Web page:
For English-speaking audiences who don't mind their Handel sung by sometimes heavily accented non-native speakers, this version of Judas Maccabaeus is hard to beat. Argentinean conductor Leonardo García Alarcón leads the exemplary ensembles Choeur de Chambre de Namur and Les Agrémens in an exceptionally spirited account of the score that effectively erases any taint of its reputation as starchy favorite of amateur Victorian choral societies. His rhythms are crisp and his tempos impetuous, as is appropriate for the martial subject matter, but his phrasing is also gorgeously shapely and the lyrical numbers are rendered with sumptuous sensuality and flexibility. The brilliance of the performance is amplified by the very resonant and richly ample sound quality, which allows the voices, both choral and solos, to be heard to their best advantage, bright yet warm, with a ringing, exhilarating clarity. The soloists are absolutely first-rate. As Simon, Argentinean baritone Alejandro Meerapfel has the most pronounced accent, but the suppleness and discipline of his singing, as well as his expertise in the conventions of Baroque style, are an incentive to overlook his oddly placed vowels. Accent is somewhat less an issue with Japanese tenor Makoto Sakurada, whose gleaming, nuanced, heroic voice is a marvel in the title role. Argentinean singers soprano Maria Soledad de la Rosa and mezzo-soprano Mariana Rewerski have glorious, soaring voices that are beautifully matched, and their transporting duets are among the high points of the performance. These are all artists to watch out for. The live recording picks up some ancillary noises, particularly surprisingly loud page turns, but that seems like a minor quibble given the quality of the otherwise extraordinarily engaging performance. Highly recommended.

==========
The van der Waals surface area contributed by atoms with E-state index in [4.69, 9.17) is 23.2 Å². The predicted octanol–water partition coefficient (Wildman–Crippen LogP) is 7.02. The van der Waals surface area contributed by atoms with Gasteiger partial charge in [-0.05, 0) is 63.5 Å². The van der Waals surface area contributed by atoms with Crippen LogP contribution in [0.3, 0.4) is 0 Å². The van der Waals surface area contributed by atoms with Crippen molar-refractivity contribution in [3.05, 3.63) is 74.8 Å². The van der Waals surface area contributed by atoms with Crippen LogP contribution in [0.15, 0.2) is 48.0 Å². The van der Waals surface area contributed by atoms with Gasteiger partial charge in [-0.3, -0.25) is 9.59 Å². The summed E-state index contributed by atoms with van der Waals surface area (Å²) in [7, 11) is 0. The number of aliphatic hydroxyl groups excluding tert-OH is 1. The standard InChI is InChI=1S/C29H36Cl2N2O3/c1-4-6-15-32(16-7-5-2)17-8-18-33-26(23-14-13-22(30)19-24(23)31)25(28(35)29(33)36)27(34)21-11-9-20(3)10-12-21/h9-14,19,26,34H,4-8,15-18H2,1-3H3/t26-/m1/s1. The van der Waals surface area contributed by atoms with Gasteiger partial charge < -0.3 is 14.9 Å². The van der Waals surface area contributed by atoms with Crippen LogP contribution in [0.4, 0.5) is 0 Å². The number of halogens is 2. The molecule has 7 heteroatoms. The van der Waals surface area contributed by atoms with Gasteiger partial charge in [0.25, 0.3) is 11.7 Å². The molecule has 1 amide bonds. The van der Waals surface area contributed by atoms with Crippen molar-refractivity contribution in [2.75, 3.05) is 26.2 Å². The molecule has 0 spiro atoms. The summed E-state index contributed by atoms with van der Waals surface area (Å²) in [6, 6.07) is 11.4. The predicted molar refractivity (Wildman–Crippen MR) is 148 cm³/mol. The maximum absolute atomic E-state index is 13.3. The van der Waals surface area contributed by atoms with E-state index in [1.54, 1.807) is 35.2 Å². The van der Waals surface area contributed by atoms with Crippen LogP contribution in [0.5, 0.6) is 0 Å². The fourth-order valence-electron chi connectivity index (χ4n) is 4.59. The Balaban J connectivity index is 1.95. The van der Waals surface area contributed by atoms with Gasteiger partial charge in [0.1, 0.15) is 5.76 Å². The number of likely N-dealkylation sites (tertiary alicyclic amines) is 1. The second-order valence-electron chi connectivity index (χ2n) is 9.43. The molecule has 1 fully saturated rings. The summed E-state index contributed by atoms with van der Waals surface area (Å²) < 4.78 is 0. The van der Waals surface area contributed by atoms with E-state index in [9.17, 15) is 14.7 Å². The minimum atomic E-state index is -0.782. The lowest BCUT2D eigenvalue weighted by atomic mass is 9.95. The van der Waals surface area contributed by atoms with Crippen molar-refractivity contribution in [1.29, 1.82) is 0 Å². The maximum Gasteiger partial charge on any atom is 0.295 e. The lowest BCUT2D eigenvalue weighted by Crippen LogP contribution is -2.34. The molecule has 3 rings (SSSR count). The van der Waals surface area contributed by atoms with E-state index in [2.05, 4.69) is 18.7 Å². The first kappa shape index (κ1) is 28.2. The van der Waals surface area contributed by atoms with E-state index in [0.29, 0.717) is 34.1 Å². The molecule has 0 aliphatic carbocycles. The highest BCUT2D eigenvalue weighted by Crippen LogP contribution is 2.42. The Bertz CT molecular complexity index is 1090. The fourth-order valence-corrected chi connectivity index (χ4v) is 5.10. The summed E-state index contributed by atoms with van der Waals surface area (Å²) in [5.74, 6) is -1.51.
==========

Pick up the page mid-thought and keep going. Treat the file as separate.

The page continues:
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AllMusic Review by Stephen Eddins
Track Listing - Disc 1
Track Listing - Disc 2